Jäger is a descendant of the earliest German settlers in the Banat. His father was born in 1839 and trained as an army surgeon in Budapest, later settling in Tschene near Hatzfeld. He married the daughter of a Herr Wagner, a well-to-do notary public of nearby Klein Jetscha. She died soon after their marriage. The elder Jäger later married an M. Schüler from Billed, who was 16 years his junior. Her adoptive parents were so poor they were unable to provide her even with a small dowry.

Stefan, the future artist, was born in Tschene on the 16th of May 1877. He attended the local German School there, the private Wieszner school in Temeschburg (Hung: Temesvar . Rom: Timisoara) and finished sixth grade of public school in Szegedin (Szeged). Besides special art courses he took later, that was the extent of his formal education.

Stefan’s artistic talents were clearly evident at an early age. A local art teacher named Obendorf advised his parents to send him to Budapest to study at an art school. Since Stefan could not afford the tuition fees, Obendorf arranged with a Count Szechy to pay them. In return Jäger was required to tutor the count’s unruly children. He was fortunate to study under two outstanding artists, the professors Ede Ballo and Bertalan Szekely and acquired a thorough knowledge of his craft.

After completing his studies in Budapest he traveled to Austria, Germany and Italy to further his artistic education. In 1901 his travels were unexpectedly curtailed due to the death of his father and Stefan had to return to Tschene to attend family matters.

In 1902 Jäger moved to Vienna where he earned a meager living as a freelance artist painting landscapes, still life subjects and religious pictures. At this time Jakob Knopf, the bookkeeper of the First Savings Bank in Gertianosch Banat came up with the idea of a painting to honor the early German settlers of the region. Knopf’s boss, Adam Roeser the owner of the bank was enthusiastic about the concept and on Jäger’s next visit to the Banat he commissioned him to paint a panorama that would do justice to their German ancestors. A fund-raising drive netted around 4560 Austrian Kronen. This was more than enough to send him to areas of Germany from which the majority of the colonists had come in order to study the mode of dress the colonists would have worn when they came to Hungary.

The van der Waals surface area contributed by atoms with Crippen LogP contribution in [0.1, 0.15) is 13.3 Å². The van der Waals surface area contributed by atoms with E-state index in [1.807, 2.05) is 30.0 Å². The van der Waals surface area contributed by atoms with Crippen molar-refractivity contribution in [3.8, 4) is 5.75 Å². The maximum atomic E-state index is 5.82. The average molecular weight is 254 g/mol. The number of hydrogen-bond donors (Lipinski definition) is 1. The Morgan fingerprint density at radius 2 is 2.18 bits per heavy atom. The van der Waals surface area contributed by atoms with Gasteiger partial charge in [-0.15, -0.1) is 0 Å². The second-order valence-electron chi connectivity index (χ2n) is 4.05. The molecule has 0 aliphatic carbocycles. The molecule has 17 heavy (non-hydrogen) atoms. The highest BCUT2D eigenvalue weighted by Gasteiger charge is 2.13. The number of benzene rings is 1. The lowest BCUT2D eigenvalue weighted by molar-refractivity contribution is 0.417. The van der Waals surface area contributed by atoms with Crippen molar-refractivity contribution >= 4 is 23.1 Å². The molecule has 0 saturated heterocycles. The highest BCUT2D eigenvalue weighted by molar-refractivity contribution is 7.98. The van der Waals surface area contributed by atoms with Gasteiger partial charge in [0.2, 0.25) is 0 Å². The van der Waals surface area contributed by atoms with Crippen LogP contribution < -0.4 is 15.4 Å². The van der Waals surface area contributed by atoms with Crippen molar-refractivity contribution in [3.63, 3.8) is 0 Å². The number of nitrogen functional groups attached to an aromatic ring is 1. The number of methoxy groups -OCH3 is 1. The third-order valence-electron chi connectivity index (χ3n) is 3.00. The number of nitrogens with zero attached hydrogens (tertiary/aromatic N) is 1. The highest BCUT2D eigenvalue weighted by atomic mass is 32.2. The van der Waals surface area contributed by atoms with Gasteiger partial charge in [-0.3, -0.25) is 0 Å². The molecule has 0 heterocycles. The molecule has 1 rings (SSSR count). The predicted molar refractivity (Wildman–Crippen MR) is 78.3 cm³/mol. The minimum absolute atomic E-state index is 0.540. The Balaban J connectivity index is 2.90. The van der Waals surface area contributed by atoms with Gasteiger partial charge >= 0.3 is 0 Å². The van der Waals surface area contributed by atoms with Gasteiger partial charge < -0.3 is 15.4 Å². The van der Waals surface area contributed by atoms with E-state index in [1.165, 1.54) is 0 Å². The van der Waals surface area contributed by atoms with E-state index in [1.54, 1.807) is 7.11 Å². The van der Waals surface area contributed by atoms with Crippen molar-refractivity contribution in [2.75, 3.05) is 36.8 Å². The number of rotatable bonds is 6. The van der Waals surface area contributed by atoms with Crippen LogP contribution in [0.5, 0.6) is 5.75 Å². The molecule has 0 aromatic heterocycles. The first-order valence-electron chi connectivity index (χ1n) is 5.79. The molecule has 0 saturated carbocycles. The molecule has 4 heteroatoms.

On his return from Germany in 1906 Jäger began to work on the painting. Most of it was done in Hatzfeld where he had taken up residence, but he also did some work on it in Budapest.

When the huge painting, a triptych, was completed in 1910 it measured 5.1 m in width and 4.35 m in height, (approx. 17 x 5 feet). It was formally unveiled at the 1910 Trade and Agricultural Exhibition in Gertianosch (now Romania) by Abbot-Canon Franz Blaskovicz.

Since Adam Roeser had paid for part of the painting, he considered it his property. When his business floundered he was forced to sell it to meet financial obligations. The city of Temeschburg bought it for 2,000 Kronen with the proviso that Jäger was to receive half that amount. At the suggestion of mayor Telbisz, the painting was first hung in the Southern Hungarian Historical Society’s gallery. Subsequently another mayor named Geml, a Danube Swabian, moved it to a more suitable location in the municipal building where it remained for many years.

In 1941 the Jäger painting was acquired by a Danube Swabian association in exchange for two works by a Romanian artist named Popescu. During the festivities marking the 225th anniversary of the liberation of Temeschburg from the Turks, the painting was hung in the Sehrter Haus, a German cultural center, where it remained until 1944.

What happened to the painting after the Communist takeover in Romania? According to Georg Bohmann, a native of the Danube Swabian community of Blumenthal (Masloc) it, along with some other German artifacts, was stored in a vacant house in town whose owner had emigrated to the U.S.A. prior to the war. For a time Peter Barth, the Danube Swabian Poet, was the librarian in the “American’s” house and once showed the rolled-up painting to Bohmann.